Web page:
In 1996, Ben Brutlag was a 9-year-old bundle of questions as he walked in his father’s shadow and soaked up the lessons of farm life on the heavy black soil of the Red River Valley. The precocious farm boy helped his father build a 36-row planter and a 90' sprayer well before the implements were commercially available in the area around Wendell, Minn. Hands of the father and heart of the boy, the necessity of innovation took a steely grip on Brutlag.
Nature or nurture, Brutlag, 29, is a prime example of agriculture’s new breed: a mix of dirt, metal, digital technology, marketing and analytics.
Bob Ehlers, owner of Barrett Farm Supply, says Brutlag has a phenomenal ability to combine technology across different agricultural facets: “Ben has exceptional intelligence with a particular passion for electronics. He understood GPS, auto-steer and variable rate before they were really on the market.”
Solving Everyday Problems. As a precision ag consultant with Barrett Farm Supply in Grant County, Brutlag is heavily immersed in agronomy and still has a foot on the family farm. He also maintains a private consulting company, Yield Innovations. Since graduating with an ag economics degree from North Dakota State University, Brutlag has carved a trail of innovation, beginning with Easy-Out, a tractor pulling system composed of cables that attach to the front drawbar. He took Easy-Out from design theory to commercialization in 2010, and it remains on the market.
The simplest part of a new product is the initial construction, according to Brutlag. Fine-tuning, fast-tracking and mass production come next, followed by the hardest phase: selling.
“Most of us coming from farms don’t have any feel for marketplace sales experience,” he says. “Easy-Out shaped me and made things a lot easier the next time.”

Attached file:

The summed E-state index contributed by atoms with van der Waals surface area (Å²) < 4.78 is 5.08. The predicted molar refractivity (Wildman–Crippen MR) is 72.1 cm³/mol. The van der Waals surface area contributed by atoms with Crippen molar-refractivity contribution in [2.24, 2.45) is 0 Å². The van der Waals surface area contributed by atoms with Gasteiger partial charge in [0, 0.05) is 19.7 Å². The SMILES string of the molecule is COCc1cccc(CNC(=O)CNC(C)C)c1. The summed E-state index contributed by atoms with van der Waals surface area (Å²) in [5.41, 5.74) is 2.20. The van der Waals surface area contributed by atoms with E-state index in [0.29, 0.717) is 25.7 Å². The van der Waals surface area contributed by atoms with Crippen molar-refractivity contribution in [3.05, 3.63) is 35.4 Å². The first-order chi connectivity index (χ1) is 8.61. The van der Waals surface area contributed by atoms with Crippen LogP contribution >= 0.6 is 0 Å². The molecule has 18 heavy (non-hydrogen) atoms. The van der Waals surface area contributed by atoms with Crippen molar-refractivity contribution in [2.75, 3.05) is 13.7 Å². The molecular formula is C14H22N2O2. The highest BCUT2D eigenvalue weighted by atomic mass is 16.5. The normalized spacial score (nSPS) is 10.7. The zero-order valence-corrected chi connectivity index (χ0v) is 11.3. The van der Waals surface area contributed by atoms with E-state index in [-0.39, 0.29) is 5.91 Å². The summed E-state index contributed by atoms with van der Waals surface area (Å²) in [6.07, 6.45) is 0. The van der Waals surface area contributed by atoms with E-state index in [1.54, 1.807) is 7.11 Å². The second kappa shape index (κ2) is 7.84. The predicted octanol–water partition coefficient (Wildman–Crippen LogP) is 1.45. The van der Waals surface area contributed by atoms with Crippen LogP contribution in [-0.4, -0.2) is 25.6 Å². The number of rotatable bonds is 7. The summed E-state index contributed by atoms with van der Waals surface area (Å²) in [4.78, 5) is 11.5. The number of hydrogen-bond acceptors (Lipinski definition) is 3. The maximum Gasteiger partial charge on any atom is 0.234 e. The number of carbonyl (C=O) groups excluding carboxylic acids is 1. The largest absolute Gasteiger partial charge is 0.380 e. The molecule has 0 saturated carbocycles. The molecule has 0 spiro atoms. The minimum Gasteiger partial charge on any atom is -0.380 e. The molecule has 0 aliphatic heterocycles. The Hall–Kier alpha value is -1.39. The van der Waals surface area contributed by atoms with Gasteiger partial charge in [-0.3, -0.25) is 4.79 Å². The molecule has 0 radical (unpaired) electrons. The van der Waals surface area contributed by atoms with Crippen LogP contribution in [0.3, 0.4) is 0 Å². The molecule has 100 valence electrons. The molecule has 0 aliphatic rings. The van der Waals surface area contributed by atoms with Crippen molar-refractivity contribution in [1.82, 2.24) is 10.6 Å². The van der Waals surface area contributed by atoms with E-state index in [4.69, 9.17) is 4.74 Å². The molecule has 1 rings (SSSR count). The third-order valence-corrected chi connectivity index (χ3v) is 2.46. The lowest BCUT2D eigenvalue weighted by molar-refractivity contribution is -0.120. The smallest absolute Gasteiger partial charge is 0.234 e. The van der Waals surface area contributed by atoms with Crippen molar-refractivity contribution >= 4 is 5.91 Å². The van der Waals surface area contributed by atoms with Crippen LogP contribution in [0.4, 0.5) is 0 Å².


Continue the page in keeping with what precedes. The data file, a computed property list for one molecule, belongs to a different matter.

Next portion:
In 2011, Brutlag worked to help develop Field Tracer, app software. As a precision ag specialist, soil sampling (especially training assistants on complicated software) took up a huge chunk of time. With several friends, Brutlag started Dirt Tech, a company built around soil sampling and rock marking software. The apps were simple and effective, but the upkeep required a concentrated, continuous effort from Brutlag.
“Apps require constant updating and care,” Brutlag explains.
In 2016, Brutlag jumped back to equipment innovation with Yield Flexx, lightweight sidedressing equipment to optimize nutrient placement that was jointly developed with Barrett Farm Supply. “It’s been a very successful product,” Brutlag says. “I try to learn what is going to be needed in agriculture next and stay ahead of the curve.”
“It’s a mix of passion and ingenuity that makes Ben unique,” says producer and custom harvester Lance Johnson, who also owns AmeriFab, the company manufacturing Yield Flexx. “The survivors in farming will be innovators and diversifiers.”
Brutlag is an agricultural renaissance man in 2017, but a wave of young producers will follow.
“Today’s 10-year-olds are totally immersed in digital technology,” he says. “Someday, they’ll be the ones taking over the farm.”